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Layers Overview   Introduction
Kaibab Formation  Toroweap Formation  Coconino Sandstone  Hermit Formation  Supai Group
Redwall Limestone  Tonto Group  Muav Limestone  Bright Angel Shale  Tapeats Sandstone  Vishnu Complex

Redwall Limestone

Mississippian Period, 340 Million Years Old, 500 Feet Thick
Tall vertical red cliff about halfway to the canyon bottom

Redwall Limestone

The stately cliff of red-stained limestone is both a popular formation and a barrier to travel. Massive jutting overhangs form alcoves that only birds may visit, as most of these shady stadiums are just under the top of the cliff. The Redwall (and underlying Muav Limestone) are the chief cave-forming units of the Canyon, with small to large entrances visible from nearly any rim viewpoint.


The Redwall Limestone has a gray color, but almost everywhere it is stained red by iron oxide washed from the red, iron-rich layers above (Supai and Hermit Formations). Like most limestones, the Redwall is formed mostly of the calcium carbonate shells of sea creatures. When the animals die their shells fall apart in the waves or currents, or even dissolve and re-precipitate as lime mud. But some of the creatures' remains are preserved as fossils. Crinoids, corals, brachiopods, bryozoans and foraminifera are the most common in the Redwall.


Pure, thick-bedded limestones like those of the Redwall are usually deposited relatively far from shore. The sea had encroached far inland during this period. Yet shallow-water fossils are present throughout the formation. This shows that the water was never very deep--probably at maximum 300 feet. How can 450 feet of limestone accumulate in 300 feet of water? Offshoresubsidence is the key. As the sea floor slowly subsides, lime muds slowly accumulate, keeping the water depth approximately constant during the entire deposition. In this way, a thick sequence of rocks can form entirely in shallow water.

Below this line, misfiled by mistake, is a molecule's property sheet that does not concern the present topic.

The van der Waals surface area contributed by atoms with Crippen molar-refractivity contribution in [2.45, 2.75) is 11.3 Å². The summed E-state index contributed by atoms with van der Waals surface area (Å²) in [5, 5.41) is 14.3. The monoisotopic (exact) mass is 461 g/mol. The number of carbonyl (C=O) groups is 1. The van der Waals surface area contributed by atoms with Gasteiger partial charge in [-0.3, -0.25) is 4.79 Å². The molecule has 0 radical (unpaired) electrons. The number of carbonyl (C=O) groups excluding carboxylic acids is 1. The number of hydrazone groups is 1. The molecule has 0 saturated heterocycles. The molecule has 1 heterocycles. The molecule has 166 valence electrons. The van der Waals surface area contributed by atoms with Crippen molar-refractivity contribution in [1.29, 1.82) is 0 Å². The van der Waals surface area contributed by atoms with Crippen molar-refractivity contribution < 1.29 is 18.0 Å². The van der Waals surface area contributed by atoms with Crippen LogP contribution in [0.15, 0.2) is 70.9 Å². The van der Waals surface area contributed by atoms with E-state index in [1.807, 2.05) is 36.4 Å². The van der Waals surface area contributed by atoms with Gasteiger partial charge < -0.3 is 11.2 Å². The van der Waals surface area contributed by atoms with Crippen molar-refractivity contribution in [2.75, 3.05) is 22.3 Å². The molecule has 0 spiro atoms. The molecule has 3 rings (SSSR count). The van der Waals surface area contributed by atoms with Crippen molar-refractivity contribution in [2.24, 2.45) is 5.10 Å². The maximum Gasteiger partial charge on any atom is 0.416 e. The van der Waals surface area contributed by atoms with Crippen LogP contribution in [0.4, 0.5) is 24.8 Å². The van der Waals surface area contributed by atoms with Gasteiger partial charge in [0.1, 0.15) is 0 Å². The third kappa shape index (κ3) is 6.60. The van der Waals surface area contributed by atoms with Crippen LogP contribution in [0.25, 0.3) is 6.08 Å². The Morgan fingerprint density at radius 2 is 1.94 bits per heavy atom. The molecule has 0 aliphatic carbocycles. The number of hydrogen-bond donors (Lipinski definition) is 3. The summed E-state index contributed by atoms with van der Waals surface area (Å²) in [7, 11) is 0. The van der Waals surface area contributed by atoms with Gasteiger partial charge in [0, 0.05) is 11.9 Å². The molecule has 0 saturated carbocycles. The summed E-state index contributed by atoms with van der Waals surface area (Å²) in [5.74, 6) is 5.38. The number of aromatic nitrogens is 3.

The following story pretends that people were alive when this formation was laid down. But it was long before people. The purpose is to immerse ourselves in the time period--to imagine being there.


Our Tribe in Redwall Time

One time I counted to ten thousand. I was sitting on our shore counting crinoid stems, the little beads that the storm waves cast up on our beach. Each stem fragment has a little hole in the center and we string them into necklaces. Once a year, far to the east, there is a clan gathering and we take our crinoid jewelry for trade. They give us a thing called dried amphibian--a rich protein source from a small fish-like creature that actually walks on the land and breathes air like us.


Layers Overview   Introduction
Kaibab Formation  Toroweap Formation  Coconino Sandstone  Hermit Formation  Supai Group
Redwall Limestone  Tonto Group  Muav Limestone  Bright Angel Shale  Tapeats Sandstone  Vishnu Complex

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